Tales of the Unexpected
- Marriage and Morals among the Victorians, and Other Essays by Gertrude Himmelfarb
Faber, 253 pp, £15.95, July 1986, ISBN 0 571 13952 3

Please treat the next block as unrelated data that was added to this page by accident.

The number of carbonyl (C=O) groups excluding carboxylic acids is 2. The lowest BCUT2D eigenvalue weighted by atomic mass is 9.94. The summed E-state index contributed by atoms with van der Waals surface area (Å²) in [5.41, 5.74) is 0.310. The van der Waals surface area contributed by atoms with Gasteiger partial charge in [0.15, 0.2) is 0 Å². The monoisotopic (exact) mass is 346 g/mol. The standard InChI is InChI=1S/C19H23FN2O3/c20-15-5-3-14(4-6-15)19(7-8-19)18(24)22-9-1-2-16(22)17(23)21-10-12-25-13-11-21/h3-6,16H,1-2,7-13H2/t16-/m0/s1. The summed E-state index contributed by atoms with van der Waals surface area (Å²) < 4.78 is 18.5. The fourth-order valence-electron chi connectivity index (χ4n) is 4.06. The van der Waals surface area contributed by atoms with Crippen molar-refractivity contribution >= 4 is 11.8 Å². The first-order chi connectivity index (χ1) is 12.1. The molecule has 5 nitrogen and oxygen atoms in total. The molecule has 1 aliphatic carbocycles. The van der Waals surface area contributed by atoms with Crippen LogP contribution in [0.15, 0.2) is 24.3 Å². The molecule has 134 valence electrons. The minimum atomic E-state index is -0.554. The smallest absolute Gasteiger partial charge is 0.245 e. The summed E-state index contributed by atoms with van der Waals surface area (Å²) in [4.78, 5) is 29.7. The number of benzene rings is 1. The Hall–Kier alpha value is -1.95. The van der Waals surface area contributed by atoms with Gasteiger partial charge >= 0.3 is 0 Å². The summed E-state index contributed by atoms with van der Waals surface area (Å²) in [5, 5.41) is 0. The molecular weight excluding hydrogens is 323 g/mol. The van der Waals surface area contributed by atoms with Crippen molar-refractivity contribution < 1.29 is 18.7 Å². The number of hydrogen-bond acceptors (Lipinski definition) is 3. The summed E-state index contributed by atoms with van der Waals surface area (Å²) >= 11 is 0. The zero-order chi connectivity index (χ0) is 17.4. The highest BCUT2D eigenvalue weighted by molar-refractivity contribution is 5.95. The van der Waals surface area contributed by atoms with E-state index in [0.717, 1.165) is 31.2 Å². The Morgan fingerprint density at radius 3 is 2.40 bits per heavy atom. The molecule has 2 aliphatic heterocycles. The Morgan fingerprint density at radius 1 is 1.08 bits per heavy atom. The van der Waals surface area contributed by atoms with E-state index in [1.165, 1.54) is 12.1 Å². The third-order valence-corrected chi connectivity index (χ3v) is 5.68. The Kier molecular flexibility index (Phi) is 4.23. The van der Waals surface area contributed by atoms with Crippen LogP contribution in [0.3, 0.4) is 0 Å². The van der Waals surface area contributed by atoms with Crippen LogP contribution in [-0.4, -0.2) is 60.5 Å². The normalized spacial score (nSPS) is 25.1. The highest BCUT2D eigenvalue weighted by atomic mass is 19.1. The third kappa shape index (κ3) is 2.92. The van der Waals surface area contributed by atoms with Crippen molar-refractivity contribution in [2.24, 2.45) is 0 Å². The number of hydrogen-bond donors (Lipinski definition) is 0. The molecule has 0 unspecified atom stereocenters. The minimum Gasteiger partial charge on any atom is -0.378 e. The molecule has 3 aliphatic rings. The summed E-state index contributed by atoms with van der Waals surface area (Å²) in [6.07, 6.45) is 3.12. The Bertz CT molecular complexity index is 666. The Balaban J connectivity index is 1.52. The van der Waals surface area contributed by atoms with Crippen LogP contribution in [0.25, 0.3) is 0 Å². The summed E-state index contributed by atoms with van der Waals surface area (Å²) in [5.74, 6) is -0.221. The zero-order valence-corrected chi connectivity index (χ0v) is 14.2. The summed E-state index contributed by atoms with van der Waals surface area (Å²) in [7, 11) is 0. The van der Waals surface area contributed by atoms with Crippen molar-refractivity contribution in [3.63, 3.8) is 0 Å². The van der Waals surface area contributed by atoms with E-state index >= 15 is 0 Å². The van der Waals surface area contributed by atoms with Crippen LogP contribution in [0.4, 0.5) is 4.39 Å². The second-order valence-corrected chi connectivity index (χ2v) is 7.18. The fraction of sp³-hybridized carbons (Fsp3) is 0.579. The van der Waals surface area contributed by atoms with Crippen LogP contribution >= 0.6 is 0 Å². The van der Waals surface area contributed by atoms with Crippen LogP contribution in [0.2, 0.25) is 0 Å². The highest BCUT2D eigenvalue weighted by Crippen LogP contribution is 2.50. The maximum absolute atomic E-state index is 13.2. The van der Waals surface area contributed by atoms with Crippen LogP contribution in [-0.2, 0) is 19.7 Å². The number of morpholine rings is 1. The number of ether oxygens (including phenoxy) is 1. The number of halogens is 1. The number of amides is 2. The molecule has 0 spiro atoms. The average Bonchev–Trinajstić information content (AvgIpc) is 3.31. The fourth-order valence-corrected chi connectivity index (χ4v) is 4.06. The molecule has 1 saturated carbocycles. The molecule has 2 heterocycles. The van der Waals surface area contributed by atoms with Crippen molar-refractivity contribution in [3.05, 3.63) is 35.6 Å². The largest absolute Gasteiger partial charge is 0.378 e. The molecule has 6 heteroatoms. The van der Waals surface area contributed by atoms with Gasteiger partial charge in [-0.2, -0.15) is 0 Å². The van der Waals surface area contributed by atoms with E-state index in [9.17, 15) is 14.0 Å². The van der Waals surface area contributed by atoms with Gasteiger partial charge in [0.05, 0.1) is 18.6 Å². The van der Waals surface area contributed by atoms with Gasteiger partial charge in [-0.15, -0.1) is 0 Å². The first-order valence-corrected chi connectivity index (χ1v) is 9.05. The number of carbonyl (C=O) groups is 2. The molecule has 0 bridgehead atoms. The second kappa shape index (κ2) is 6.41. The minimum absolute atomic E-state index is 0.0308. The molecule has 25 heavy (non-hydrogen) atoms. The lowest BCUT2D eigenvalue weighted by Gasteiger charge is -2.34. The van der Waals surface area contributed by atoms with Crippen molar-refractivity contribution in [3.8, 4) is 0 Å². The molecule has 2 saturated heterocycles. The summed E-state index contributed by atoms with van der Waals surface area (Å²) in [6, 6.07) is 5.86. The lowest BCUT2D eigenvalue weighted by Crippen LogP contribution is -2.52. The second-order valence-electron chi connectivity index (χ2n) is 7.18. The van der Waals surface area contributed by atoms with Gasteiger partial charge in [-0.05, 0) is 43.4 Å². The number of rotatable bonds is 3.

For the past thirty years Gertrude Himmelfarb has sounded a discordant and unusual note among writers on Victorian England. She defended a (small c) ‘conservative’ perspective long before conservatism became intellectually fashionable. She was deciphering ‘ideas in context’ more than a decade before such an approach became the new orthodoxy of academic journals: indeed, her stock-in-trade has been to show that the great minds of the past look quite different if viewed from their own setting rather than from the time-capsule of highbrow reputation. Yet, unlike many exponents of this school, she has also clung to the view that some at least of the great themes of history have a meaning and a moral power that transcends the finite boundaries of date and location. In an age in which much academic history has collapsed into monographs and minutiae she has made recurrent forays into grand, ambitious, open-minded subjects: liberty, the ‘idea of poverty’, the genesis, consequences and intellectual limitations of the Darwinian revolution. Most provocatively of all, she has sided with Lord Acton in believing that history ‘resounds eternally to the echoes of original sin’. All this makes her a fascinating example of a threatened species: the Enlightenment ideal of the ‘philosophic’ historian.
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